More Hypocrisy and Bias...Bad Journalism on display from Tribune reporter covering Donald Trump Jr. event in Addison
Opinion from RICH ROSTRON
Photo Courtesy of Mark Vargas, Illinois Review Donald Trump Jr. conducts a press conference with the media at the event in Addison Friday. Chicago Tribune reporter Rick Pearson is at right holding his phone out to record the president's son's answers. Pearson's dislike for Donald Trump Jr. was palpable in Pearson's tone of voice and borne out in his coverage of the event.Shortly after I arrived at the McHenry County GOPac event in Addison featuring Donald Trump Jr. Friday, I came upon an ABC Channel 7 reporter and cameraman, and Chicago Tribune reporter Rick Pearson interviewing former Illinois Gubernatorial and current 12th Congressional District candidate Darren Bailey. What I noticed, particularly from Pearson, was what I can only describe as an aggressive and unprofessional animosity.
It's okay for reporters to ask tough questions. In fact, any reporter worth the title will do so. But, as professionals, their personal feelings should not enter into the equation. It was not hard to see that Pearson didn’t like Bailey or Donald Trump Jr. And his coverage of the event, in the Saturday, Oct. 28, 2023, edition of The Tribune bore that out loud and clear.
Pearson has served as The Tribune’s chief political reporter since he joined the paper in 1998. He also hosts a Sunday-morning political talk show on WGN radio and television. He certainly has the credentials (I remember how, as a free-lance reporter for The Tribune for five years until about the time Pearson joined the publication, that people were impressed when I was working on a story and said, “I’m with The Tribune.”)
While I can respect someone’s credentials, I’ve learned not to respect people who rely on their credentials, as though merely waving them, flaglike, overrides any disagreement. I also have a shortage of respect for the blatantly hypocritical. Unfortunately, that is how I found Pearson – hypocritical.
After watching Pearson interview Bailey, and then Donald Trump Jr., I thought I would ask Pearson a question or two.
I approached him immediately after the conclusion of the Donald Trump Jr. press conference. Pearson had asked Donald Trump Jr why he would come to Illinois when his father was “repudiated in the last two presidential elections. I asked Pearson what he thought of the former president’s son’s answer (Donald Trump Jr. suggested that, considering the state of affairs under Biden, we might see a different outcome in 2024. He also pointed out that there are still Congressional races to support).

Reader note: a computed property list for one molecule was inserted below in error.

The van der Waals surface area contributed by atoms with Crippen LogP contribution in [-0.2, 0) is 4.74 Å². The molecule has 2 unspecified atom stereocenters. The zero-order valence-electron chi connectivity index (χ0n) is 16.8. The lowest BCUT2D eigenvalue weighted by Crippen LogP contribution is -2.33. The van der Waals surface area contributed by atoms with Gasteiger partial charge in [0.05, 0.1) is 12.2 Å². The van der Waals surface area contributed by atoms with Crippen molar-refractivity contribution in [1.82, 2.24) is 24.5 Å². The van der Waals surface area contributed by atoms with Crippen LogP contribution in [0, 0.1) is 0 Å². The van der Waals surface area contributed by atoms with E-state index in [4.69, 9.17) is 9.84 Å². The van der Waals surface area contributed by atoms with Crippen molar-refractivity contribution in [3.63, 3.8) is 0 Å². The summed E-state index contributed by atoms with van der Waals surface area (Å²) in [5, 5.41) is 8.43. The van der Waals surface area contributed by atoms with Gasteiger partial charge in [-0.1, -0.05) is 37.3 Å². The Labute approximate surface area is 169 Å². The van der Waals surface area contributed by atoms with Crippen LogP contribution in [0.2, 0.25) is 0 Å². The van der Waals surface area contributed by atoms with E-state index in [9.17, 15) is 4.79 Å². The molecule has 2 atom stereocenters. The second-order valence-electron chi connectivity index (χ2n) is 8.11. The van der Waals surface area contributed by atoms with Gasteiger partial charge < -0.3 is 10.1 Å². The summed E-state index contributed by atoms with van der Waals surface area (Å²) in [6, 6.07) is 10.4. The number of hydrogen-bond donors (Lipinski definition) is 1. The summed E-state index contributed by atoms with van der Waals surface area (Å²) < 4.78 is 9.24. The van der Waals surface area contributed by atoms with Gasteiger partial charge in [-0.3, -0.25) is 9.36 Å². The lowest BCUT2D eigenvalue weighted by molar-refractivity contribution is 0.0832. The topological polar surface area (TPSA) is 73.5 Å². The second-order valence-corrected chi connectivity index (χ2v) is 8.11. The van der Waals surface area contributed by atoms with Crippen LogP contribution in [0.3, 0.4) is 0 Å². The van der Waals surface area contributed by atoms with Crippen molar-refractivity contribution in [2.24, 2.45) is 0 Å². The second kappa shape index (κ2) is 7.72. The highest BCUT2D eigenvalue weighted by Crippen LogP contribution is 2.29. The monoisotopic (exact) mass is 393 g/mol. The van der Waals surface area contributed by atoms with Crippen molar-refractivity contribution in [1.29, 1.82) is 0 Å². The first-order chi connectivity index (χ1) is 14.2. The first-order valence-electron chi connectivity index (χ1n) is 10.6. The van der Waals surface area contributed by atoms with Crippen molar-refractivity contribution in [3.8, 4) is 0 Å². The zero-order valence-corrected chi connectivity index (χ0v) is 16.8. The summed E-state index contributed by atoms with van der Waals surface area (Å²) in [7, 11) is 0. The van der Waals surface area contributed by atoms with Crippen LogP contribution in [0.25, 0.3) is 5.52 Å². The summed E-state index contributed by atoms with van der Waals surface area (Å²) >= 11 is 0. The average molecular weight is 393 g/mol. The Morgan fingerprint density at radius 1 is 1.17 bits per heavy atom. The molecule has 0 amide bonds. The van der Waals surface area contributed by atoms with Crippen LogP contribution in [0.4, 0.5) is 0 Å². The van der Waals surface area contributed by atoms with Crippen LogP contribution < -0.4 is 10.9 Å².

Pearson responded, “That’s a nice answer coming from a politician.”
When I pressed him further, Pearson growled that the former president and his son don’t like the truth.
“You mean, like Russian Collusion?” I asked, pointing to the two-and-a-half years that the Trump administration was persecuted over false charges that originated with his opponent, Hillary Clinton and her campaign.
That was all it took. Pearson snarled, “I’m not getting into that fracas right now” and he stormed away from me.
Donald Trump Jr. had the courage to come out and meet the press knowing that these ‘so-called’ reporters were not friendly to him or his father. Bailey stood fast and took the hardest questions the media could hit him with. In both cases, Pearson was among those ‘so-called’ journalists who asked questions like snakes spitting venom.
As with a majority of the media today, his approach was schizophrenic. Take a look at the headlines from the last dozen-or-so articles Pearson has written. If The Tribune’s policy is the same today as it was when I freelanced with the paper, Pearson doesn’t write the headline. But the headlines are written to embody a sense of what the reader will find in the story.
The reality is that ‘so-called’ journalists today are polite, friendly and accommodating when interviewing someone on the Left but they transform into attack dogs when interviewing someone on the Right. In the case of Donald Trump, his son, and anyone who dares to support them, ‘so-called’ journalists, such as Pearson, aren’t just attack dogs; they’re rabid attack dogs.
Every line of Pearson’s Oct. 28 Tribune article looks at Trump, his son and Bailey in the worst possible light. What kind of even-handed coverage does Pearson deserve? As far as I’m concerned, I’ve given him a far better shake here than he gave to anyone he wrote about from the event in Addison Friday, and far more than he deserves.